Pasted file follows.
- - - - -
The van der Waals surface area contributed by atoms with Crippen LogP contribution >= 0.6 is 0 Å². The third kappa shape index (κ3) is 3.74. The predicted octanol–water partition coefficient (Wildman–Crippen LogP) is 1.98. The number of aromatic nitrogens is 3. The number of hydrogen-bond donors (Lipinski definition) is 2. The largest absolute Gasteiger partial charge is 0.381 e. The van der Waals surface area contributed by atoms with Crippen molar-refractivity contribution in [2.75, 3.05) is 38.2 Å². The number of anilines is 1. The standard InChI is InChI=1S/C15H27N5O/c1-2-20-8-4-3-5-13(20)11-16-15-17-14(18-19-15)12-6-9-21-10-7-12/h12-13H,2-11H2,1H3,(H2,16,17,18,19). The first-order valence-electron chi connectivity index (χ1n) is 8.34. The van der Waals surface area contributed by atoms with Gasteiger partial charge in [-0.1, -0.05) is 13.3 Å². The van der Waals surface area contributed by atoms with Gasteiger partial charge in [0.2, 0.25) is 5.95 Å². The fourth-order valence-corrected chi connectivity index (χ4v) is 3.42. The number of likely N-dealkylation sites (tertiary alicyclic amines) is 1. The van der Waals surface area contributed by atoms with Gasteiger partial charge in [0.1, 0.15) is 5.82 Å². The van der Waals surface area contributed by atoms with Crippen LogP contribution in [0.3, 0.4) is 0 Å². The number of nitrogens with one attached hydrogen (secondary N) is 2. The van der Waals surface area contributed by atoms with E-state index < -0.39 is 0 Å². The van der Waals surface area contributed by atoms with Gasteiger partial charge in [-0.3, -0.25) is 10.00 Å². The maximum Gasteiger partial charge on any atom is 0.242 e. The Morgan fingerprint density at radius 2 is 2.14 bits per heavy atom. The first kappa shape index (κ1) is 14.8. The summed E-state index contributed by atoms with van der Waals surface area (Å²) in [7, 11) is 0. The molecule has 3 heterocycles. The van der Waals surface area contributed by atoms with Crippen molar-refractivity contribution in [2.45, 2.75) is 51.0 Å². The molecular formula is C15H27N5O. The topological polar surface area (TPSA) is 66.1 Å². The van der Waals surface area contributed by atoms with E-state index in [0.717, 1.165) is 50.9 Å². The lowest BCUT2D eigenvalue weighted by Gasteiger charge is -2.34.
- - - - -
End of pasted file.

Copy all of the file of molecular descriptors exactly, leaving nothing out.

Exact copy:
The van der Waals surface area contributed by atoms with Crippen LogP contribution >= 0.6 is 0 Å². The third kappa shape index (κ3) is 3.74. The predicted octanol–water partition coefficient (Wildman–Crippen LogP) is 1.98. The number of aromatic nitrogens is 3. The number of hydrogen-bond donors (Lipinski definition) is 2. The largest absolute Gasteiger partial charge is 0.381 e. The van der Waals surface area contributed by atoms with Crippen molar-refractivity contribution in [2.75, 3.05) is 38.2 Å². The number of anilines is 1. The standard InChI is InChI=1S/C15H27N5O/c1-2-20-8-4-3-5-13(20)11-16-15-17-14(18-19-15)12-6-9-21-10-7-12/h12-13H,2-11H2,1H3,(H2,16,17,18,19). The first-order valence-electron chi connectivity index (χ1n) is 8.34. The van der Waals surface area contributed by atoms with Gasteiger partial charge in [-0.1, -0.05) is 13.3 Å². The van der Waals surface area contributed by atoms with Gasteiger partial charge in [0.2, 0.25) is 5.95 Å². The fourth-order valence-corrected chi connectivity index (χ4v) is 3.42. The number of likely N-dealkylation sites (tertiary alicyclic amines) is 1. The van der Waals surface area contributed by atoms with Gasteiger partial charge in [0.1, 0.15) is 5.82 Å². The van der Waals surface area contributed by atoms with Crippen LogP contribution in [0.3, 0.4) is 0 Å². The number of nitrogens with one attached hydrogen (secondary N) is 2. The van der Waals surface area contributed by atoms with E-state index < -0.39 is 0 Å². The van der Waals surface area contributed by atoms with Gasteiger partial charge in [-0.3, -0.25) is 10.00 Å². The maximum Gasteiger partial charge on any atom is 0.242 e. The Morgan fingerprint density at radius 2 is 2.14 bits per heavy atom. The first kappa shape index (κ1) is 14.8. The summed E-state index contributed by atoms with van der Waals surface area (Å²) in [7, 11) is 0. The molecule has 3 heterocycles. The van der Waals surface area contributed by atoms with Crippen molar-refractivity contribution in [2.45, 2.75) is 51.0 Å². The molecular formula is C15H27N5O. The topological polar surface area (TPSA) is 66.1 Å². The van der Waals surface area contributed by atoms with E-state index in [0.717, 1.165) is 50.9 Å². The lowest BCUT2D eigenvalue weighted by Gasteiger charge is -2.34.